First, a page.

Shorter hospital stays seen in patients with spinous process fixation

Patients who underwent posterior lumbar fusion for spondylolisthesis with stenosis with spinous process fixation compared with pedicle screws had reduced operative times and hospital stays and improved outcome scores, according to a study presented at the Congress of Neurological Surgeons Annual Meeting.

In a prospective, non-randomized study, Robert L. Tatsumi, MD, of the Northwest Spine Research Foundation in Tualatin, Ore., studied 59 patients who underwent either posterior lumbar fusion with pedicle screws or the spinous process fixation system (ASPEN system, Lanx). All patients had symptomatic degenerative spondylolisthesis with stenosis and an average age of 71 years. Oswestry Disability Index (ODI) and SF-36 values were collected preoperatively and up to 2 years postoperatively.

Tatsumi found hospital stays of 28 hours for patients in the spinous process fixation group compared to 66 hours for patients in the pedicle screw group. ODI scores increased 26 points when using the spinous process fixation system, compared to 13 points for patients in the pedicle screw group, according to the abstract.

The spinous process group also significantly differed from the pedicle screw group for operating room time (113.28 minutes vs. 232.67 minutes).

The spinous process group had lower hardware/biologic costs ($11,449 vs. $13,546) and hospital costs ($30,415 vs. $45,458) when compared with the pedicle screw group, however, there was no significant difference in the insurance payments. The hospitals collected a higher percentage of their charges with the spinous process group vs. the pedicle screw group (75.6% vs. 55.1%).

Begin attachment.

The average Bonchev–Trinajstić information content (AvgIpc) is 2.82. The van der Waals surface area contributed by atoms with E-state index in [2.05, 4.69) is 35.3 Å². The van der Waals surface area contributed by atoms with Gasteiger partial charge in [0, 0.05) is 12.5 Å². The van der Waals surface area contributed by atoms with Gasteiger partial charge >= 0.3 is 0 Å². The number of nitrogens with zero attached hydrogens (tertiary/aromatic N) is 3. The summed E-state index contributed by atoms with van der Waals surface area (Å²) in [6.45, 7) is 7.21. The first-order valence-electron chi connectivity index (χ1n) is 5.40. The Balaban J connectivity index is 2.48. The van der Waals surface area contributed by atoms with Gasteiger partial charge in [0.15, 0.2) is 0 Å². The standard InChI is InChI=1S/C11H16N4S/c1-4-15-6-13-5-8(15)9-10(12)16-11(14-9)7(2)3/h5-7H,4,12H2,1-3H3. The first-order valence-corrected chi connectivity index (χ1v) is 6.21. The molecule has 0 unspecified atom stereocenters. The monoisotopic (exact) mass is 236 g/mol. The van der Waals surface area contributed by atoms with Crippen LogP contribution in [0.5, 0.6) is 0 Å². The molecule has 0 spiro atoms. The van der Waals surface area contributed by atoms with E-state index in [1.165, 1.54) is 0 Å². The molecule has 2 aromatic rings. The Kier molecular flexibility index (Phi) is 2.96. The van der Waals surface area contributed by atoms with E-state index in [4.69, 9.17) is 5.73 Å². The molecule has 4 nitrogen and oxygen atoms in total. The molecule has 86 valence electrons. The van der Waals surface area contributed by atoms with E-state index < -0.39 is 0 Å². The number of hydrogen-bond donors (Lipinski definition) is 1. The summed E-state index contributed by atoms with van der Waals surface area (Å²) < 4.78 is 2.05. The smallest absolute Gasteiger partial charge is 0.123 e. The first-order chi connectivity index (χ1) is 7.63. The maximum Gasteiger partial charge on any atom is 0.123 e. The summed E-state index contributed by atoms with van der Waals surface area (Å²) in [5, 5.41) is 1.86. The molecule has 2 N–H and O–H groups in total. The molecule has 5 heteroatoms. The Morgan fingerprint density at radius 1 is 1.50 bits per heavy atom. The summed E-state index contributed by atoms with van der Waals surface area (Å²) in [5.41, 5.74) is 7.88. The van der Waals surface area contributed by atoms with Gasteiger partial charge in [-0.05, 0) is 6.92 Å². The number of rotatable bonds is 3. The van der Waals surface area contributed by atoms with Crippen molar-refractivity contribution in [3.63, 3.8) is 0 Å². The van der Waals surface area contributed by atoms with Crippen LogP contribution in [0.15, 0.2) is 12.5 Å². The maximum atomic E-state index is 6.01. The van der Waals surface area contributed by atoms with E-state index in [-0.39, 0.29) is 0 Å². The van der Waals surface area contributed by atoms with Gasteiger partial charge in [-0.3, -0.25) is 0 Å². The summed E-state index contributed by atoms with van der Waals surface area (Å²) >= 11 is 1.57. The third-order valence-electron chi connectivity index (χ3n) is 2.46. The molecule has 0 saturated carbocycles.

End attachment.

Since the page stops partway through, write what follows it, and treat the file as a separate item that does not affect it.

The researcher found no statistical difference among age groups, with older patients experiencing similar postoperative improvement to younger patients.

"These findings help confirm the positive patient experiences we have been seeing in our practice, and support the use of the ASPEN device as preferred instrumentation for many patients, such as the elderly, who may not be able to tolerate traditional procedures,” Tatsumi stated in a Lanx press release.

Reference:

Tatsumi, RL. Posters #1227 and #1388. Presented at the 2012 Congress of Neurological Surgeons Annual Meeting; Oct 6-10; Chicago.

 Disclosure: Tatsumi is a clinical research and education consultant for Lanx Inc.

 

Patients who underwent posterior lumbar fusion for spondylolisthesis with stenosis with spinous process fixation compared with pedicle screws had reduced operative times and hospital stays and improved outcome scores, according to a study presented at the Congress of Neurological Surgeons Annual Meeting.

In a prospective, non-randomized study, Robert L. Tatsumi, MD, of the Northwest Spine Research Foundation in Tualatin, Ore., studied 59 patients who underwent either posterior lumbar fusion with pedicle screws or the spinous process fixation system (ASPEN system, Lanx). All patients had symptomatic degenerative spondylolisthesis with stenosis and an average age of 71 years. Oswestry Disability Index (ODI) and SF-36 values were collected preoperatively and up to 2 years postoperatively.

Tatsumi found hospital stays of 28 hours for patients in the spinous process fixation group compared to 66 hours for patients in the pedicle screw group. ODI scores increased 26 points when using the spinous process fixation system, compared to 13 points for patients in the pedicle screw group, according to the abstract.

The spinous process group also significantly differed from the pedicle screw group for operating room time (113.28 minutes vs. 232.67 minutes).

The spinous process group had lower hardware/biologic costs ($11,449 vs. $13,546) and hospital costs ($30,415 vs. $45,458) when compared with the pedicle screw group, however, there was no significant difference in the insurance payments. The hospitals collected a higher percentage of their charges with the spinous process group vs. the pedicle screw group (75.6% vs. 55.1%).

The researcher found no statistical difference among age groups, with older patients experiencing similar postoperative improvement to younger patients.

"These findings help confirm the positive patient experiences we have been seeing in our practice, and support the use of the ASPEN device as preferred instrumentation for many patients, such as the elderly, who may not be able to tolerate traditional procedures,” Tatsumi stated in a Lanx press release.

Reference:

Tatsumi, RL. Posters #1227 and #1388. Presented at the 2012 Congress of Neurological Surgeons Annual Meeting; Oct 6-10; Chicago.

 Disclosure: Tatsumi is a clinical research and education consultant for Lanx Inc.